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Regarding adverse possession, the strict rule applicable to wild or woodlands is but an application of the general rule to the circumstances presented by wild or uncultivated lands. That is to say, the nature of the occupancy and use must be such as to place the lawful owner on notice that another person is in occupancy of the land, under an apparent claim of right; in the circumstances of wild and unimproved land, a more pronounced occupation is needed to achieve that purpose. The determination whether a set of activities is sufficient to support a claim of adverse possession is inherently fact-specific.
The plaintiffs seek to register approximately thirty-six acres of predominantly woodland located in Wellfleet. In their petition for registration, they asserted claims based on record title and adverse possession. For their claims of adverse possession, they assert nonpermissive use of portions of the property for more than twenty years in a manner that was actual, open, notorious, exclusive, and adverse. In addition, based on deeds purporting to convey title to them, they claim adverse possession under color of title to portions of the locus where they cannot show actual use. In response, the defendants contend that the plaintiffs cannot establish their claim of adverse possession of any portion of the wooded parcels because they have not enclosed them or reduced them to cultivation, and in any event the deeds under which they claim color of title are inadequate in description to support such a claim. The case proceeded in the Land Court in two stages. The adverse possession claim was tried first and the judge concluded that the plaintiffs' use of portions of the property was sufficient to support a claim of adverse possession. Thereafter, the parties submitted summary judgment motions on the color of title issue. Again, the plaintiffs prevailed.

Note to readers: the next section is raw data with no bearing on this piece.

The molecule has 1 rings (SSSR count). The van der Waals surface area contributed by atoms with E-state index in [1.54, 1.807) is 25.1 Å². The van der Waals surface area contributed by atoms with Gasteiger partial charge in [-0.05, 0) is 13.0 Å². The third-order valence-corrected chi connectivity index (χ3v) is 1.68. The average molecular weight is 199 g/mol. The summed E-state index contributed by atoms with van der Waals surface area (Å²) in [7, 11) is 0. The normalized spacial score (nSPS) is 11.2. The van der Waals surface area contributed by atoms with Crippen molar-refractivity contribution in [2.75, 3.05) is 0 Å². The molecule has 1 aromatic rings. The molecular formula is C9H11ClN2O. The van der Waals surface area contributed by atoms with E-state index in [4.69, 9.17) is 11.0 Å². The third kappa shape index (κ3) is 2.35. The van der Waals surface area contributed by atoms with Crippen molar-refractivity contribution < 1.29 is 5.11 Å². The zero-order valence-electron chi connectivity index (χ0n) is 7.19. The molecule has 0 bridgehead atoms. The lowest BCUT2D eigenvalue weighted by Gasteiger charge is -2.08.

Did the trial court err in rendering summary judgment in favor of the plaintiffs on the ground of adverse possession for more than twenty years?
The plaintiffs or their predecessors (plaintiff Robert L. Paine's parents) have operated a commercial campground on the locus since approximately 1958. To that end, they have created roadways and cleared campsites while still maintaining the natural environment. They have placed picnic tables, fire rings, and campsite numbers on the campsites seasonally and have built a house, erected two toilet facilities and an office building, enlarged parking areas, and created a volleyball pit, a paddock, and play areas. They constructed a wall of railroad ties along the road frontage, and fencing comprised of iron pipes and wires, from which they hung “no trespassing” signs, around much of the campground. However, the fencing and walls did not enclose the entirety of the campground. The plaintiffs controlled entry to the locus — charging an amount per person — and ousted those who did not pay. The plaintiffs also advertised the campground with signage along the highway, and in newspaper advertisements and brochures distributed in local stores. In addition, they have paid taxes on the property since the 1960s; however, it is unclear exactly which parcels the plaintiffs paid taxes on because many of the bills do not delineate lot numbers and acreage. The campground is operated seasonally and houses approximately 500 individuals during the summer weekends and fewer individuals during the weeks. Individuals bring their own tents and campers. In the circumstances of the present case, in which the plaintiffs operated the locus as a commercial campground advertised as such, improved the site by clearing campsites and constructing roadways, toilet buildings, and an office, and restricted access to paying customers, we are satisfied that the judge was correct in his assessment that the plaintiffs' use was sufficient to place the record owners on notice that the plaintiffs occupied the locus under a claim of right.